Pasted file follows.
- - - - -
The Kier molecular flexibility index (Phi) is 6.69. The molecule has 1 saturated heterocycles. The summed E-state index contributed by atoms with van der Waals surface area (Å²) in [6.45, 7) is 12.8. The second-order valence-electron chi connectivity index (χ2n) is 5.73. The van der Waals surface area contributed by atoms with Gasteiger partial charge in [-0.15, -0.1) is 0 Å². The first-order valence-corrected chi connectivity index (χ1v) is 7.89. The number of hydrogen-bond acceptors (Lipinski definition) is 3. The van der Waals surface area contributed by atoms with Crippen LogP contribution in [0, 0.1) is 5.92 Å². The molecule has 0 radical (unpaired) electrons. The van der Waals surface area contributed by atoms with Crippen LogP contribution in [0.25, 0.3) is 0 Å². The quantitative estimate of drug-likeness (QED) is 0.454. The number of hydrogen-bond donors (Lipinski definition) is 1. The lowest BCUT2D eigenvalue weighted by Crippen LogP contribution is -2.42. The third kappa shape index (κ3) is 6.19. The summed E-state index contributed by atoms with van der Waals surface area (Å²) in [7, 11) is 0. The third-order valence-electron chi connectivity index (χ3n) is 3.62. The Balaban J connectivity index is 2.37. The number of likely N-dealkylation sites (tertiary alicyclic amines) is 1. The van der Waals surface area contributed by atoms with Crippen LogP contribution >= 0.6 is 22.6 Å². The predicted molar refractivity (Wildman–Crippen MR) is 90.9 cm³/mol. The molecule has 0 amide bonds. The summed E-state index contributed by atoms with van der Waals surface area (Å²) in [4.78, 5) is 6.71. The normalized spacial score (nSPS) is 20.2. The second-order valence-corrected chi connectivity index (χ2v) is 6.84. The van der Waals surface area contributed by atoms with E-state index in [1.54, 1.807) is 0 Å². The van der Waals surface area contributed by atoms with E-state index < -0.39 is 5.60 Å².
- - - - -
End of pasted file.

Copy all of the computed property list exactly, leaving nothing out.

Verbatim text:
The Kier molecular flexibility index (Phi) is 6.69. The molecule has 1 saturated heterocycles. The summed E-state index contributed by atoms with van der Waals surface area (Å²) in [6.45, 7) is 12.8. The second-order valence-electron chi connectivity index (χ2n) is 5.73. The van der Waals surface area contributed by atoms with Gasteiger partial charge in [-0.15, -0.1) is 0 Å². The first-order valence-corrected chi connectivity index (χ1v) is 7.89. The number of hydrogen-bond acceptors (Lipinski definition) is 3. The van der Waals surface area contributed by atoms with Crippen LogP contribution in [0, 0.1) is 5.92 Å². The molecule has 0 radical (unpaired) electrons. The van der Waals surface area contributed by atoms with Crippen LogP contribution in [0.25, 0.3) is 0 Å². The quantitative estimate of drug-likeness (QED) is 0.454. The number of hydrogen-bond donors (Lipinski definition) is 1. The lowest BCUT2D eigenvalue weighted by Crippen LogP contribution is -2.42. The third kappa shape index (κ3) is 6.19. The summed E-state index contributed by atoms with van der Waals surface area (Å²) in [7, 11) is 0. The third-order valence-electron chi connectivity index (χ3n) is 3.62. The Balaban J connectivity index is 2.37. The number of likely N-dealkylation sites (tertiary alicyclic amines) is 1. The van der Waals surface area contributed by atoms with Crippen LogP contribution >= 0.6 is 22.6 Å². The predicted molar refractivity (Wildman–Crippen MR) is 90.9 cm³/mol. The molecule has 0 amide bonds. The summed E-state index contributed by atoms with van der Waals surface area (Å²) in [4.78, 5) is 6.71. The normalized spacial score (nSPS) is 20.2. The second-order valence-corrected chi connectivity index (χ2v) is 6.84. The van der Waals surface area contributed by atoms with E-state index in [1.54, 1.807) is 0 Å². The van der Waals surface area contributed by atoms with E-state index < -0.39 is 5.60 Å².